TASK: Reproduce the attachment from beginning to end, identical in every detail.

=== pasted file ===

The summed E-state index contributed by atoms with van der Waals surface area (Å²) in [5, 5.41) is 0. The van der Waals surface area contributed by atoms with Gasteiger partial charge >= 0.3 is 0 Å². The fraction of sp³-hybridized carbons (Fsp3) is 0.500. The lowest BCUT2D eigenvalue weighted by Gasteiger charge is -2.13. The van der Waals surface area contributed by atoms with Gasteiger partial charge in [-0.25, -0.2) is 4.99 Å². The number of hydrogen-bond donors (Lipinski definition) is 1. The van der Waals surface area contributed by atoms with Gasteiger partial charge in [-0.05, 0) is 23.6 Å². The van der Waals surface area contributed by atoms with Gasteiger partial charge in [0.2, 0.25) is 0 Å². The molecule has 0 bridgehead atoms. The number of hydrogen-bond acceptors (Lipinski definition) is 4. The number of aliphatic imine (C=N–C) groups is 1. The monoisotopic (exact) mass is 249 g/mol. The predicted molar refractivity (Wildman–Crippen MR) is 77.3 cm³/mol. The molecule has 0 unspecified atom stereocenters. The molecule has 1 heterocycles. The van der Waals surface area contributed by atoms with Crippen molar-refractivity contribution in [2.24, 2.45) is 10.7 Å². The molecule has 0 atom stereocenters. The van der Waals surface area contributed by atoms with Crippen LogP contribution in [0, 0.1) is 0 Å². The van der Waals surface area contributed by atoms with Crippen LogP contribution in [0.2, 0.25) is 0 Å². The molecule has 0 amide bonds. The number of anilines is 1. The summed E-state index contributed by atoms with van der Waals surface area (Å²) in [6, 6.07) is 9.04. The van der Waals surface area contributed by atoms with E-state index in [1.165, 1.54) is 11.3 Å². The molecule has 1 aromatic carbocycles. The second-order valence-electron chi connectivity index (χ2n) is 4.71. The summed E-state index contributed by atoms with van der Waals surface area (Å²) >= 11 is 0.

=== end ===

The summed E-state index contributed by atoms with van der Waals surface area (Å²) in [5, 5.41) is 0. The van der Waals surface area contributed by atoms with Gasteiger partial charge >= 0.3 is 0 Å². The fraction of sp³-hybridized carbons (Fsp3) is 0.500. The lowest BCUT2D eigenvalue weighted by Gasteiger charge is -2.13. The van der Waals surface area contributed by atoms with Gasteiger partial charge in [-0.25, -0.2) is 4.99 Å². The number of hydrogen-bond donors (Lipinski definition) is 1. The van der Waals surface area contributed by atoms with Gasteiger partial charge in [-0.05, 0) is 23.6 Å². The van der Waals surface area contributed by atoms with Gasteiger partial charge in [0.2, 0.25) is 0 Å². The molecule has 0 bridgehead atoms. The number of hydrogen-bond acceptors (Lipinski definition) is 4. The number of aliphatic imine (C=N–C) groups is 1. The monoisotopic (exact) mass is 249 g/mol. The predicted molar refractivity (Wildman–Crippen MR) is 77.3 cm³/mol. The molecule has 0 unspecified atom stereocenters. The molecule has 1 heterocycles. The van der Waals surface area contributed by atoms with Crippen molar-refractivity contribution in [2.24, 2.45) is 10.7 Å². The molecule has 0 atom stereocenters. The van der Waals surface area contributed by atoms with Crippen LogP contribution in [0, 0.1) is 0 Å². The van der Waals surface area contributed by atoms with Crippen LogP contribution in [0.2, 0.25) is 0 Å². The molecule has 0 amide bonds. The number of anilines is 1. The summed E-state index contributed by atoms with van der Waals surface area (Å²) in [6, 6.07) is 9.04. The van der Waals surface area contributed by atoms with E-state index in [1.165, 1.54) is 11.3 Å². The molecule has 1 aromatic carbocycles. The second-order valence-electron chi connectivity index (χ2n) is 4.71. The summed E-state index contributed by atoms with van der Waals surface area (Å²) >= 11 is 0.